Worthington sports could feel financial pinch from coronavirus

GARY SEMAN JR.
gseman@thisweeknews.com
Jen Goebbel, athletics director for Thomas Worthington High School, and Jeff Todd, athletics director for Worthington Kilbourne High School, are facing decreases in proceeds from fall-sports ticket sales because of the state's restrictions during the COVID-19 coronavirus pandemic.

Worthington's high schools stand to lose $25,000 to $35,000 each in ticket sales from fall sports because of the state's pandemic restrictions, according to two Worthington Schools officials.

Ticket sales for football games, which draw the most spectators, are expected to decrease from $40,000 per season to $15,000 this shortened season – or a little more than $5,000 per game, with three home games scheduled – if every ticket is sold, said Jen Goebbel, athletics director for Thomas Worthington High School.

The same goes for Worthington Kilbourne High School, Goebbel said.

"It's our highest revenue-generating sport, but it's also one of our most expense sports to offer," she said.

Additional restrictions or cancellations because of COVID-19 coronavirus infections could throw the season into more turmoil, Goebbel said.

There's more: Each participant – athletes, coaches, cheerleaders and marching-band members – will receive an allotment of three tickets each for close family members, who must purchase them online, she said.

Tickets, $7 each, are not transferable to friends, neighbors or anyone else, Goebbel said.

Also new this year, free tickets will not be distributed to senior citizens, she said.

Ticket rules apply to all other athletics programs at the two high schools: cheerleading, volleyball, field hockey, soccer, cross country, tennis, golf and water polo.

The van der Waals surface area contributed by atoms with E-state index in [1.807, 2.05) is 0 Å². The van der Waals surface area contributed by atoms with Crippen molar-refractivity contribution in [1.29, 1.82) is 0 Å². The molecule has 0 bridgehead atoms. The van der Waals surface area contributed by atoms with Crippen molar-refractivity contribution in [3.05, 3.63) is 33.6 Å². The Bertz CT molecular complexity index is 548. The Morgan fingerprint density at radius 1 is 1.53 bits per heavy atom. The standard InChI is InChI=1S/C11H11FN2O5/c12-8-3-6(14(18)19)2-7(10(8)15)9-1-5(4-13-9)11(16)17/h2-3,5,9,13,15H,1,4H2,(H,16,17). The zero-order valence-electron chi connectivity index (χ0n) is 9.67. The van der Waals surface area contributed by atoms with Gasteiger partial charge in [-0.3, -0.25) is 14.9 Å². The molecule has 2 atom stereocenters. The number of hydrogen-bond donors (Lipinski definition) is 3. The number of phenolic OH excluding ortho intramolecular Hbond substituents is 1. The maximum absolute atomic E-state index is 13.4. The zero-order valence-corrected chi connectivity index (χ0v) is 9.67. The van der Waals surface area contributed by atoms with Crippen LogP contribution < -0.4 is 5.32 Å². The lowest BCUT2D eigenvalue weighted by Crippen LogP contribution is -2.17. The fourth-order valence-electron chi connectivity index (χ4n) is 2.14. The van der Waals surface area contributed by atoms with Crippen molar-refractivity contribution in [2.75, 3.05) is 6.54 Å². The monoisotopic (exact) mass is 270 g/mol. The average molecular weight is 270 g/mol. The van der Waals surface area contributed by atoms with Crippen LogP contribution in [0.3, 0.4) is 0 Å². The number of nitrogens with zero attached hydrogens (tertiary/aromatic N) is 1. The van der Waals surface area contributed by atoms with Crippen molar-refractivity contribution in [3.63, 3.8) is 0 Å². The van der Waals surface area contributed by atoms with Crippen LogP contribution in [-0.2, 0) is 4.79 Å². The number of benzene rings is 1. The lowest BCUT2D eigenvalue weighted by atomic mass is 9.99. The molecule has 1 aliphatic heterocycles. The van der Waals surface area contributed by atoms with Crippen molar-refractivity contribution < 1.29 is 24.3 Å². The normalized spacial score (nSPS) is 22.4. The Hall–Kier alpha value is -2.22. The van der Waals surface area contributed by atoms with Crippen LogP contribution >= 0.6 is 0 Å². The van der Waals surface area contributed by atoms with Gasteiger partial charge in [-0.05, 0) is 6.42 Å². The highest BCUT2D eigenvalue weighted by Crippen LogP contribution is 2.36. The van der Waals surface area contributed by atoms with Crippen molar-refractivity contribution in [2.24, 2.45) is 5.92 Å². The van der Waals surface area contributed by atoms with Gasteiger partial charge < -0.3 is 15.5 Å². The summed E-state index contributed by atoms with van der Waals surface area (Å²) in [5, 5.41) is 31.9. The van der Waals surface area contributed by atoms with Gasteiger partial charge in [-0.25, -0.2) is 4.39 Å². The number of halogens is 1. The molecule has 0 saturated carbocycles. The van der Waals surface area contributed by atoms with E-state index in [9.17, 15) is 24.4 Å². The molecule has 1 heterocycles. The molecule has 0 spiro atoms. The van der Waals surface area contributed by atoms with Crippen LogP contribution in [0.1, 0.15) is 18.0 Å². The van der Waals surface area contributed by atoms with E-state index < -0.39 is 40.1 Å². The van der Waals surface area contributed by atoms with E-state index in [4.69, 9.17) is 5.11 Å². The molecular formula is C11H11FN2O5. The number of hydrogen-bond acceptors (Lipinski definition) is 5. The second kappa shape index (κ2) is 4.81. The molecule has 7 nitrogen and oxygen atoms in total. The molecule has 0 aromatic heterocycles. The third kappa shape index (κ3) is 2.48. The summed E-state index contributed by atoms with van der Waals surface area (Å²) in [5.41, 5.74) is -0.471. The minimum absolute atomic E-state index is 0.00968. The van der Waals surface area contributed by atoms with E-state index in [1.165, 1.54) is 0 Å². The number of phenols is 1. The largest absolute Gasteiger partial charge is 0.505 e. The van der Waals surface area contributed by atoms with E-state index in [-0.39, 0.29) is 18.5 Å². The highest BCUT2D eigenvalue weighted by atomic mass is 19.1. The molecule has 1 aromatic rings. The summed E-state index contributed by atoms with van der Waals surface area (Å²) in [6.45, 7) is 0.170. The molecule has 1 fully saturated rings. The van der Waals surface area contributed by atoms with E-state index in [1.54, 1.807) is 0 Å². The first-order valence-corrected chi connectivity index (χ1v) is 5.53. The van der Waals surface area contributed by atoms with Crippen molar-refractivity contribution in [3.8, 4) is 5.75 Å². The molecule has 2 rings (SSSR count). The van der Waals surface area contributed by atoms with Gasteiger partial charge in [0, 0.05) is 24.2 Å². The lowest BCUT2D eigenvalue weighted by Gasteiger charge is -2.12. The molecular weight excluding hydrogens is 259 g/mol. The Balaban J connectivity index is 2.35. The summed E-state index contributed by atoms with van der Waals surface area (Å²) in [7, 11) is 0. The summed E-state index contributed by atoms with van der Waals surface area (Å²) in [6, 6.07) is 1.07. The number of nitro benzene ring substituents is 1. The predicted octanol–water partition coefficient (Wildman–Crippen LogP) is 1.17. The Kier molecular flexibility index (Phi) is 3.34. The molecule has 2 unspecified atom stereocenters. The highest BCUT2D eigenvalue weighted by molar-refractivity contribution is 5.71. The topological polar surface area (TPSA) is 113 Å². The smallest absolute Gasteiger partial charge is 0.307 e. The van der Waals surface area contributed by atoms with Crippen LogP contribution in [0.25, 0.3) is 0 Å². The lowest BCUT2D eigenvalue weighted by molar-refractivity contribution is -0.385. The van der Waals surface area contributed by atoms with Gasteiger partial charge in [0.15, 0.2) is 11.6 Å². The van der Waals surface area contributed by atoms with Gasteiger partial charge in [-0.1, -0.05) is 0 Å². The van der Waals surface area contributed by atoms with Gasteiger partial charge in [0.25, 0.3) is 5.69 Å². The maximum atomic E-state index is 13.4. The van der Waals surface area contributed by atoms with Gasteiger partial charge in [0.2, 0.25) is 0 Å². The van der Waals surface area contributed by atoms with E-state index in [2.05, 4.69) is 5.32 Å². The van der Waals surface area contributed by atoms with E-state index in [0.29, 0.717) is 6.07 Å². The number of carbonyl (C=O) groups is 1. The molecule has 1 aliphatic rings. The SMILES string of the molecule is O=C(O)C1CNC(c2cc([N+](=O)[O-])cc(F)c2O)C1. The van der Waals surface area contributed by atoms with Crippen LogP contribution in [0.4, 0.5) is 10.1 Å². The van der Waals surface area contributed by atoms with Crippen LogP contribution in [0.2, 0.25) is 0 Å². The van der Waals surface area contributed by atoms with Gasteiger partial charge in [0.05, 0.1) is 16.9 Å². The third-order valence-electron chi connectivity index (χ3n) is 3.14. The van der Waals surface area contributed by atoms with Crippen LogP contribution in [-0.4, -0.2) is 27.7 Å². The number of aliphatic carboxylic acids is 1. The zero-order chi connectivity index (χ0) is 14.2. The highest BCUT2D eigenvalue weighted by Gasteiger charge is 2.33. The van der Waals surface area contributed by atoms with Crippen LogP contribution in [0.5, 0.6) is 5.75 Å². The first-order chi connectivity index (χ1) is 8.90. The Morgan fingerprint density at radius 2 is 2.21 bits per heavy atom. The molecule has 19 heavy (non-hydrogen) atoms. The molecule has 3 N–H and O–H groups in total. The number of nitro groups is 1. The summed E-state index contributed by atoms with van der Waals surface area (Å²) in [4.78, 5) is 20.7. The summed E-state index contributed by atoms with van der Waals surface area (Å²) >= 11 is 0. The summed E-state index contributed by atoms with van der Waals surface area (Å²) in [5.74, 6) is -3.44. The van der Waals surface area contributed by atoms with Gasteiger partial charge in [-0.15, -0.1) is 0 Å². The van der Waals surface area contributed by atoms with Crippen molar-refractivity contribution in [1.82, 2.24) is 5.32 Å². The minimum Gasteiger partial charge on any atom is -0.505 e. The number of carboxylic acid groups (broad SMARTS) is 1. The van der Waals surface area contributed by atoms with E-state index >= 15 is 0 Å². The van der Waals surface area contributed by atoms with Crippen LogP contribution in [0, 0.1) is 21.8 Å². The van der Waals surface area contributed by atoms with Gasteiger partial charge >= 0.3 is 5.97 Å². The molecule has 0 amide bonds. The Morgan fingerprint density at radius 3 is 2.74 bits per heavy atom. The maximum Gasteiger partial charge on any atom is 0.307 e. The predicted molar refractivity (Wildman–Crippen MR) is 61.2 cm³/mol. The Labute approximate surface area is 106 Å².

"I appreciate that we're trying to let some spectators in," said Jeff Todd, athletics director for Worthington Kilbourne. "I think it's good that athletes have some family members there to watch them. It's not ideal, but it's the best thing under the circumstances."

At Thomas Worthington home football games, maximum capacity will be 180 for the visiting side and 540 for the home side, Goebbel said.

At Worthington Kilbourne, capacity will be 220 on the away side and 380 on the home side, Todd said.

At football games, no concessions will be served, halftime is 10 minutes and locker rooms will not be used, Goebbel said.

The percentage of tickets sold will be based on the venue at which the sports are played, Goebbel said. Put another way, a volleyball game has less seating but each participant still would get three tickets, she said.

Carina Napoleon, a senior at Thomas Worthington, said the spectator situation does not affect her much in her sport of cross country, as few students typically have attended to cheer on the athletes.

"While racing, you can't always tell who is who," said Napoleon, 17. "Everybody is cheering."

She said it will affect her from a personal standpoint because she planned to go to a few football games and has some friends on the team.

"I'm sad that there's no ability to go to those games," Napoleon said. "And I think it will be different for the players, and it makes me sad because maybe they won't have as much fun."

In addition, the full impact of the lost revenue and how it would be made up is not clear at the moment, said district spokeswoman Vicki Gnezda.

"I think those discussions have yet to be had," Gnezda said.

Greg Fisher, president of Wolves Inc., the nonprofit booster organization for Worthington Kilbourne, said his affiliated organizations have had to get creative this year with fundraising efforts.

For example, the football boosters used to go door to door, selling restaurant gift certificates to raise money. Now that's being done online, Fisher said.

Boosters don't raise money to make up for losses but contribute in other ways to help the athletes, such as providing new equipment for the weight room, promoting the scholar-athlete program and donating toward game-video services, he said.

"Even in these challenging times, everyone is working hard to support the student-athletes with safety protocols but also to make sure everyone has every opportunity this year, even in the midst of this," Fisher said.

gseman@thisweeknews.com

@ThisWeekGary